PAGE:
Another attack on frequentist statistics
A news report in nature tells of yet another study concluding that Bayesian statistics are better than frequentist statistics. **Disclaimer: I don’t have time to read the actual scientific paper being reported, so the opinions that follow are about the Nature news report, not the original article**
John Ioannidis wrote a great paper a few years ago called “Why most published research findings are false”. However, Nature quotes his response to this new article, which to me is just too simple minded. Sure it could have been taken out of context, but in any case it is not a message I support,
“The family of Bayesian methods has been well developed over many decades now, but somehow we are stuck to using frequentist approaches,” says physician John Ioannidis of Stanford University in California, who studies the causes of non-reproducibility. “I hope this paper has better luck in changing the world.”
I will repeat my opinion on this kind of thing: (1) frequentist statistics are neither perfect nor terrible, (2) Bayesian statistics are neither perfect nor terrible, (3) it is possible to cheat with Bayesian statistics, (4) it is possible to cheat with frequentist statistics, and in conclusion, (5) the problem is not with this or that particular statistical paradigm, but rather with researchers really wanting to find results that are interesting…and therefore making interesting conclusions however they can (whether they is any truth to those conclusions or not).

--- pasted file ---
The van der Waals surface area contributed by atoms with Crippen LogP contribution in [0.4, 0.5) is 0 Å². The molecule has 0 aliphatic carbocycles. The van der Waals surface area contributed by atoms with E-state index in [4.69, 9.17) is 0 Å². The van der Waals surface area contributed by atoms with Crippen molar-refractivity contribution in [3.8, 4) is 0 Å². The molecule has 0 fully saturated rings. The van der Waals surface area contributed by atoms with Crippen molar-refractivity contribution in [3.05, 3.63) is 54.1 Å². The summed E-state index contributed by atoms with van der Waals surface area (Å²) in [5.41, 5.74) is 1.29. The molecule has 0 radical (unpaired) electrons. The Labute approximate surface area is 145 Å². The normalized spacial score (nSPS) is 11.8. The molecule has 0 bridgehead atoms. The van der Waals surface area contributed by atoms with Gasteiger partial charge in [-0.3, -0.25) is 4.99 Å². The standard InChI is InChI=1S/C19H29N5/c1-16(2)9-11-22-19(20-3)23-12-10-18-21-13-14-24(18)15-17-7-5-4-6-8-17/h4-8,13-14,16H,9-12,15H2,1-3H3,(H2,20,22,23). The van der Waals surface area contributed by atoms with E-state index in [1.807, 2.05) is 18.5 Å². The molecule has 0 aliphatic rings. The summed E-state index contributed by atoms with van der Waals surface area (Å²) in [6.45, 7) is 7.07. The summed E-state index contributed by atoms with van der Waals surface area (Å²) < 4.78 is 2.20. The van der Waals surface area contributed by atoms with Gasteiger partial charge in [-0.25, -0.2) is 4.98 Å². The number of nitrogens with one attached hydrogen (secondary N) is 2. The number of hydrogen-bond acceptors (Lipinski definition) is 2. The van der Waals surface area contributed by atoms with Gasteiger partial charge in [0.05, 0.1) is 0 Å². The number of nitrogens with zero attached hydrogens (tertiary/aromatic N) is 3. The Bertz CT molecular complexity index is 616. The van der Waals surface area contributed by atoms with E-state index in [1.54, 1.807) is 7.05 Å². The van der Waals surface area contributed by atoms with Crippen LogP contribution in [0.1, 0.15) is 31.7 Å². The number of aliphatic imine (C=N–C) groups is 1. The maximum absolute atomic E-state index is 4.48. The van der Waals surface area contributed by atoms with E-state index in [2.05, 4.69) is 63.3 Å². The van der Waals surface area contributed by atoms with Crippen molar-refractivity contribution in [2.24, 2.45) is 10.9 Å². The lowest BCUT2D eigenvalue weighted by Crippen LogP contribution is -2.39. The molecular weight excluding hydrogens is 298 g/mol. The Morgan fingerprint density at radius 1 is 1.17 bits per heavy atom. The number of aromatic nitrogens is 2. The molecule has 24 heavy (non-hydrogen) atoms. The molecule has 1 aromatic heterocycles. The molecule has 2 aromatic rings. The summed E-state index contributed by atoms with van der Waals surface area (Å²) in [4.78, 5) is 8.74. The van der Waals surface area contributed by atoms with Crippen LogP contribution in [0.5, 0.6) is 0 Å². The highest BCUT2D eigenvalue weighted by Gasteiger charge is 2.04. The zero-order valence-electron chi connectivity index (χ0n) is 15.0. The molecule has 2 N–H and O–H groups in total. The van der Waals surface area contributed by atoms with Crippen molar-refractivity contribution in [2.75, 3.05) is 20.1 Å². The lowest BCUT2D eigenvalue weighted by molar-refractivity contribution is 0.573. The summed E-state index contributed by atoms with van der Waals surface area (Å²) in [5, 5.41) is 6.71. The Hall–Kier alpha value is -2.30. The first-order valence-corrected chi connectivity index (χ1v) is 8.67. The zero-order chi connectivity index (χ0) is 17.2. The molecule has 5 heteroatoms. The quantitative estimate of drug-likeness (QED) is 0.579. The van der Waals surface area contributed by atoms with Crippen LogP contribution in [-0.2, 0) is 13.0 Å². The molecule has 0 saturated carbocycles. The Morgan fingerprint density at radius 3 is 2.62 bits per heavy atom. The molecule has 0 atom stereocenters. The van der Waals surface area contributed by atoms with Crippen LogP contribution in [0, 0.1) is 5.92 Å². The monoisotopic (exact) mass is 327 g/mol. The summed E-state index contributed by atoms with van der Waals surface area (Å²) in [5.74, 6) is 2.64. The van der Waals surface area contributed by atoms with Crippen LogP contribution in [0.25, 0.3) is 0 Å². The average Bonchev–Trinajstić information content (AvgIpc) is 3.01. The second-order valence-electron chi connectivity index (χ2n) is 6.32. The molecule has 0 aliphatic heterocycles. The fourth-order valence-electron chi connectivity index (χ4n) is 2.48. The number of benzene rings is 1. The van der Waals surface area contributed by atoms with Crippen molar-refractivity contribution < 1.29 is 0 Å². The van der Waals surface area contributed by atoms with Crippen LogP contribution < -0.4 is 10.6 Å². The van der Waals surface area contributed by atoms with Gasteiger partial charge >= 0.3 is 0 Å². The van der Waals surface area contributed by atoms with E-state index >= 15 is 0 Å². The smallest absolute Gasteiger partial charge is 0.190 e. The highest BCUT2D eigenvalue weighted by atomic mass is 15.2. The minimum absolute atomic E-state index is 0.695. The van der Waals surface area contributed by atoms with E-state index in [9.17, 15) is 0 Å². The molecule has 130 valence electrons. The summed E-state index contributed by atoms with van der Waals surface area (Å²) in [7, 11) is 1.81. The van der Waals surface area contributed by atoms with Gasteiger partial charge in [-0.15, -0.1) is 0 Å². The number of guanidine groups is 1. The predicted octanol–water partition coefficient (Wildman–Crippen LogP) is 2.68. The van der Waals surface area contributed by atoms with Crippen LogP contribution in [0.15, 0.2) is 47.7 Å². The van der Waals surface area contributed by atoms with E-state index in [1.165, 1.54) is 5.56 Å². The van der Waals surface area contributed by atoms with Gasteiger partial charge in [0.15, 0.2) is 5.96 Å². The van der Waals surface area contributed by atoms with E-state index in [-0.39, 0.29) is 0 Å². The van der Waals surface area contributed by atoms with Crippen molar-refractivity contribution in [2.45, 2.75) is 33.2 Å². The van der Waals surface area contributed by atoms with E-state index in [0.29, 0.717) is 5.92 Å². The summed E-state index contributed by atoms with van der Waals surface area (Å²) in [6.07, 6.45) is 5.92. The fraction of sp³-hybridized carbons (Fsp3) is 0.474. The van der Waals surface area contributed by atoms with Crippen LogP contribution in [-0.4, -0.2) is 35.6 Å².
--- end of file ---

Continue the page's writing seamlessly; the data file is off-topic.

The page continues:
Blaming a particular statistical paradigm is just a red herring. If we want science to be more reproducible, the scientific reward system needs to shift in favour of skepticism. This will have its downsides too, because if we don’t reward scientists making bold claims then science could be boring and may in fact fail to notice subtle but in-the-end interesting results. Of course the price of rewarding scientific boldness is many published results that are untrue.
The problem of how to encourage better scientific practice is at the intersection of the sociology of science and statistics (and methodology more generally). If you ignore one of these pieces (e.g. this recent Nature news report coming down on an entire statistical paradigm), then you will necessarily be oversimplifying the problem.